Polls show that a majority of Americans identify issues other than slavery—states’ rights, the tariff, etc.—as the [Civil] war’s fundamental cause. Yet contemporaries had little doubt that slavery lay at the root of the conflict, as Lincoln put it in his Second Inaugural Address, and the Emancipation was its most profound outcome. . .  Confederate Vice President Alexander Stephens declared that the “cornerstone” [of the Confederacy] . . . was the principle that “slavery, subordination to the superior race” was the “natural and moral condition” of black Americans” (2).

We don’t want to think about this. It is too overwhelming to consider that the industrial revolution that made our country into THE economic power in the world was made possible by slavery. We all, it seems to me, left, right, or middle have

. . . little desire to recall a time when. . . the Federal Government actually promoted racial equality. . . [and] nostalgia for the Confederacy survives in the Tea Party and broader right-wing circles. . . a gap remains between historical scholarship and popular understandings of history. . . When Charleston, South Carolina, marked the anniversary of the firing on Fort Sumter, the city was bedecked with Confederate flags, and the commemoration made no mention of slavery. . . (3)

I would say Foner is wrong about one thing. The nostalgia does not survive in “right-wing circles” but throughout American society. If enough of us were opposed to the disadvantage of huge numbers of people through the unconscionable, horrifying gap—becoming a chasm that it’s difficult to imagine will ever again be bridged—between the top 1% of the wealthy and the rest of us, the absurd distribution of wealth would end.

"the natural and moral condition"

“the natural and moral condition”

We can blithely believe in economic opportunity, and the American Dream, and all of that nonsense, but it has become a nightmare. Alice Walton (my favorite wealthy person—yes! we do have a right to judge her and her ilk because, by every philosophical or spiritual measure we have, their wealth is unjust) has her billions while, for example, you and I pay for her employees’ health care because she won’t provide insurance for them.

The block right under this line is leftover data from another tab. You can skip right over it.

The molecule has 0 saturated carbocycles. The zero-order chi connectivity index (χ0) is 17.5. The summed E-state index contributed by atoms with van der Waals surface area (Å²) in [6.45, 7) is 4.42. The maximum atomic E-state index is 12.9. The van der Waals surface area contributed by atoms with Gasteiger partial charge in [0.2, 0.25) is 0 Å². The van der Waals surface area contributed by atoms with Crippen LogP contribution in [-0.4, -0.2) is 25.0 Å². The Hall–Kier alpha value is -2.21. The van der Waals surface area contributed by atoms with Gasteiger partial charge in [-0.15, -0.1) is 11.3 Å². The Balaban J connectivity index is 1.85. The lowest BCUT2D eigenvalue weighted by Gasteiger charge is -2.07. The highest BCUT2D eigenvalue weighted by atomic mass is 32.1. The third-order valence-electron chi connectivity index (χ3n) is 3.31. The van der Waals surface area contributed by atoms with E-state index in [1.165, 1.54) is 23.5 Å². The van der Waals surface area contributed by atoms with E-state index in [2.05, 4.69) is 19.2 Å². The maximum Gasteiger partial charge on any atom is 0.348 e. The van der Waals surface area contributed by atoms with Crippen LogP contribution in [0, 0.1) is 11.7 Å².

Twelve Days a Slave, while it portrays a monstrous kind of physical captivity that none of us can imagine and a historical reality that none of us can honestly say we relate to, may be a cautionary tale. Are we in process of returning to a time when “subordination to the superior race,” that is, the atrociously and immorally wealthy, is seen as the “natural and moral condition” of those at the lowest levels of economic life?

Are you about to move up to the 1 percent, to become truly wealthy?

If anyone I know personally has done so in the last 20 years, they are keeping it a close secret.
(1) Post, Charles. “Social-Property Relations, Class-Conflict And The Origins Of The US Civil War: Towards A New Social Interpretation.” Historical Materialism 19.4 (2011): 129-168.
(2) Foner, Eric. “The Civil War In ‘Postracial’ America.” Nation 293.15 (2011): 24-26.
(3) ibid.

2 Responses to . . . little desire to recall a time. . .

  1. Pingback: Oh, to be an obviously spiritual (other-worldly?) creature | Sumnonrabidus's Blog

  2. Pingback: Baggage, Eclipse, Raging Capitalism, and the Savior of Christmas | Sumnonrabidus's Blog